Perhaps the most compelling evidence that would point to the J-20 being optimized for the strike role is the fact that the airframe is enormous but has relatively small wings. It’s also seems to have huge weapons bays. While such a configuration works well for a fast supersonic strike aircraft, it’s not ideal for an air superiority fighter that needs be able to sustain high rates of turn.

The People’s Republic of China is likely to be the only peer level competitor to the United States over the next fifty years. While a conflict is unlikely—a Third World War is in nobody’s interests—the United States must be prepared for such an eventuality.

As with all modern conventional wars, airpower and air superiority will play a key role. For the United States, the stealthy Lockheed Martin F-22 Raptor will be America’s premier weapon to ensure dominance over the skies until it is eventually replaced by whatever comes out of the U.S. Air Force’s F-X program.

The most direct Chinese analogue to the Raptor is the Chengdu J-20. How would such a jet fair against America’s best?

Not much is known about the Chinese jet—it might not even be a fighter in the traditional sense of the word. It could be a specialized aircraft that is specifically designed to attack the sinews of U.S. power projection capabilities in the Western Pacific as part of an overall Chinese anti-access/area denial strategy (A2/AD). Basically, the jet might be optimized to hit support assets like tankers, AWACS, JSTARS or even carry long-range cruise missiles to attack scattered U.S. bases and aircraft carriers in the region.

Here is what we do know about the J-20. It appears to have a stealth airframe and it liberally borrows design cues from both the Raptor and its Lockheed stable-mate, the F-35 Joint Strike Fighter. That’s not an accident; the Chinese very likely stole a large amount of classified F-35 data.

There are some indications that the J-20 is a primarily a strike aircraft but with a robust air-to-air capability. Like the American F-35, the newest J-20 prototypes appear to have an electro-optical targeting system mounted under the nose. That sensor could be Beijing A-Star Science and Technology’s EOTS-89 electro-optical targeting system (EOTS). A dedicated air superiority fighter wouldn’t need that kind of sensor.

There are also indications that the Chinese jet carries an active electronically scanned array radar (AESA). Allegedly, the J-20 would be fitted with a Type 1475 radar, which is supposedly being tested on a China Test Flight Establishment owned Tupolev Tu-204. However, there is no way to confirm that information because the People’s Liberation Army Air Force (PLAAF) isn’t really all that forthcoming about sharing information about its developmental projects. That being said, given Beijing’s interest in the Su-35—which is mostly likely driven by a desire to harvest that Flanker variant’s radar and engine technology, I have my doubts about how far along the Chinese have gotten on developing an operational AESA.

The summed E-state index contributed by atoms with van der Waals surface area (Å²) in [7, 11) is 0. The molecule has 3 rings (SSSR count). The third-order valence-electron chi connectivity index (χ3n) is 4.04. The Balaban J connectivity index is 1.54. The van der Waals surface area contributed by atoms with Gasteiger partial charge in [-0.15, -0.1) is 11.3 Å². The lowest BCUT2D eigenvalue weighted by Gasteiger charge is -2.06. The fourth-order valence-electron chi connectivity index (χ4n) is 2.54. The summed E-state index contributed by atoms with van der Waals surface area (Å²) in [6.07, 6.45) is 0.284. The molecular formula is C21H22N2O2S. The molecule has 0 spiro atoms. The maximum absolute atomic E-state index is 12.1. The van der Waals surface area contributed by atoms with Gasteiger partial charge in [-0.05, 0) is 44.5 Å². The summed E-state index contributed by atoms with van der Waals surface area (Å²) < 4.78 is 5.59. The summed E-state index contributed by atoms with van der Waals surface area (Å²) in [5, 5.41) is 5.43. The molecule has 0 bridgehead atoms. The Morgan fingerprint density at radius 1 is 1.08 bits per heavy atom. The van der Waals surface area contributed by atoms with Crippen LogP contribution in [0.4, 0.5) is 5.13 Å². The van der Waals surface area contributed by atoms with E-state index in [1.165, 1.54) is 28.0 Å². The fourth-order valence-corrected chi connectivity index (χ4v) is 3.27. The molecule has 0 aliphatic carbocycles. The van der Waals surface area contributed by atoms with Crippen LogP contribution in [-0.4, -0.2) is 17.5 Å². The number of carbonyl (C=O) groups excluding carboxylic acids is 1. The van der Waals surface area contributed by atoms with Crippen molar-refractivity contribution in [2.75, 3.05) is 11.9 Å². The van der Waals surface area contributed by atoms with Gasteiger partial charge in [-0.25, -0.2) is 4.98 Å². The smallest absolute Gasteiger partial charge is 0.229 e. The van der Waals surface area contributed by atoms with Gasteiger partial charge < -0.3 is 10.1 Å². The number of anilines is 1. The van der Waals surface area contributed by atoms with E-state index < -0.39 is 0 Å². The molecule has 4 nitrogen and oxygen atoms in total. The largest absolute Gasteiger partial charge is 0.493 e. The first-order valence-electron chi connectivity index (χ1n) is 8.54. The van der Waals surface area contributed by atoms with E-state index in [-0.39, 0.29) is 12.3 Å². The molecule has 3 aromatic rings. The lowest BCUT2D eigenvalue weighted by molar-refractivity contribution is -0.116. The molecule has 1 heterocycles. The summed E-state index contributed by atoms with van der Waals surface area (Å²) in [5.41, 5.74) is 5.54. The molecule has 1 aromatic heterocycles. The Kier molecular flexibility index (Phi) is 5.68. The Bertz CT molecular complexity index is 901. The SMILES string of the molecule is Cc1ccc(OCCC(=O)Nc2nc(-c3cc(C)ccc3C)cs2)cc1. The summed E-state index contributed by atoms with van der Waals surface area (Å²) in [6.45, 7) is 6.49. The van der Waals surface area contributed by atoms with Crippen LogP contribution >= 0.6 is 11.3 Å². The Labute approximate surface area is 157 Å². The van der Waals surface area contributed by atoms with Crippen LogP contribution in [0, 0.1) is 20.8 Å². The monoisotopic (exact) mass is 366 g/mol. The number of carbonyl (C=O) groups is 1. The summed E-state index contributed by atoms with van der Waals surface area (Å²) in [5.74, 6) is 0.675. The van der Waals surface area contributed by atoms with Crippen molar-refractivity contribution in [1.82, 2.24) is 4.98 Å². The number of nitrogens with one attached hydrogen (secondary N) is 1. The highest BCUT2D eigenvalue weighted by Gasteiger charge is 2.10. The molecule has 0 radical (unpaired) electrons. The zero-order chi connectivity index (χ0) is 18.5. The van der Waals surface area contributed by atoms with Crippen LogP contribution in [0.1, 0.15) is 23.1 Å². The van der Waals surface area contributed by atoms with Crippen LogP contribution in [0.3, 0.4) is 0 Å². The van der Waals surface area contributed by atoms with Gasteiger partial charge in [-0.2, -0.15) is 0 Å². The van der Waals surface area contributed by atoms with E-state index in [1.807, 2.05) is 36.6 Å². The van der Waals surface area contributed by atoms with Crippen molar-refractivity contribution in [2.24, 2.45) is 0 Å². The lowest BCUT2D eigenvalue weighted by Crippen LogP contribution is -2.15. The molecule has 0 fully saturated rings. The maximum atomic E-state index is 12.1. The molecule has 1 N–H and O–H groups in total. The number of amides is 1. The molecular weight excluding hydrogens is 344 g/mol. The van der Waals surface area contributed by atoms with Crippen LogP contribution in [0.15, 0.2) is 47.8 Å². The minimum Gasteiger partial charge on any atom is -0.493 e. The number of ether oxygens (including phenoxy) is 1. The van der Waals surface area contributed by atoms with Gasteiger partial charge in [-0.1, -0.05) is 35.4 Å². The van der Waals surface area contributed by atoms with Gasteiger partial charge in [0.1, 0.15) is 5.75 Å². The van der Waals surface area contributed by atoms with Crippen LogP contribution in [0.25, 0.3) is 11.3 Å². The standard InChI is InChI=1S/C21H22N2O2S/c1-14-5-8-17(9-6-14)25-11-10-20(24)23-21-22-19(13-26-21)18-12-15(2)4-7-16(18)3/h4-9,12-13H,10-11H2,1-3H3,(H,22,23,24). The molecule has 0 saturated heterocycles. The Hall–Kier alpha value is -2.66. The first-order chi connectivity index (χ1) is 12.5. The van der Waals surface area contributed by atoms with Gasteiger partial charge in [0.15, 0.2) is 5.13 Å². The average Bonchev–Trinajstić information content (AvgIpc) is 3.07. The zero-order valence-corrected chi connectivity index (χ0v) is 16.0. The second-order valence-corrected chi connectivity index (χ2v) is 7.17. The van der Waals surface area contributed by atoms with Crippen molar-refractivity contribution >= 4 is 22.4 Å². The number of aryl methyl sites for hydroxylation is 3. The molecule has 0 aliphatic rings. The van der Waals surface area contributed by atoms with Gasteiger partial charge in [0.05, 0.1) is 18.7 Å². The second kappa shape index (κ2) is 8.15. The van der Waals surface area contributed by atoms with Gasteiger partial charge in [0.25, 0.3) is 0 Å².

Perhaps the most compelling evidence that would point to the J-20 being optimized for the strike role is the fact that the airframe is enormous but has relatively small wings. It’s also seems to have huge weapons bays. While such a configuration works well for a fast supersonic strike aircraft, it’s not ideal for an air superiority fighter that needs be able to sustain high rates of turn.

Moreover, China hasn’t demonstrated that it has the requisite engine technology necessary to power an air superiority fighter of that size. The People’s Republic hasn’t perfected its indigenous WS-10, let alone come close to finishing development of the next-generation WS-15. In fact, China hasn’t demonstrated it can build any reliable jet engine—and that’s including designs that it stole from Russia. But a strike aircraft doesn’t need to have a spectacular thrust to weight ratio—thus the jet’s current twin Russian-built Saturn AL-31F engines might be adequate for China’s purposes.

Further, there is a strong argument to be made that short-range tactical fighters like the F-22 and F-35 are ill-suited for operations in the Western Pacific where distances are vast and bases are scarce. The same geographic constraints also apply to the Chinese. That means that jets like the F-22 and F-35 need tankers to operate over those vast distances. The most logical way for the Chinese to tackle American and allied airpower is not to confront those forces head-on but rather by removing their ability to fight. That means going after U.S. bases, tankers and communications nodes. Thus in that sense, the J-20 could be China’s means to establish air superiority if viewed through that lens. In that sense it might have the upper hand against the F-22.

Of course, this is all conjecture. Only the PLAAF knows where the J-20 fits into their order of battle, but it could prove to be a formidable foe.

Dave Majumdar is Defense Editor for The National Interest. You can follow him You on Twitter: @DaveMajumdar

Source: National Interest “Stealth Showdown: America’s F-22 Raptor vs China’s J-20 (Who Wins?)”

Note: This is National Interest’s article I post here for readers’ information. It does not mean that I agree or disagree with the article’s views.

New Test Flight of J-20 Prototype Powered by Homegrown Engines

Muzzles of this new prototype’s engines are obviously different from the Russian engines used on previous J-20s

There are new photos on the Internet of successful new test flight of J-20 new prototype with yellow coating. The nozzles of the prototype’s engines are different from the Russian engines on previous version of J-20. There is speculation that the new J-20 is powered by China’s homegrown Taihang engines.

Source: “Another successful test flight of Taihang version of J-20” (summary by Chan Kai Yee based on the report in Chinese)

Official: China Has Formally Commissioned J-20 Stealth Fighter Jet

J-20 commission ceremony. photo says in its report on September 28 that Chinese Defense Ministry spokesman Wu Qian said in reply to a reporter’s question at the Ministry’s press conference that J-20 has already been formally commissioned in the military and that follow-up test flights are being carried out.

Source: “J-20 formally commissioned in Chinese military: Follow-up test flights are being carried out” (summary by Chan Kai Yee based on the report in Chinese)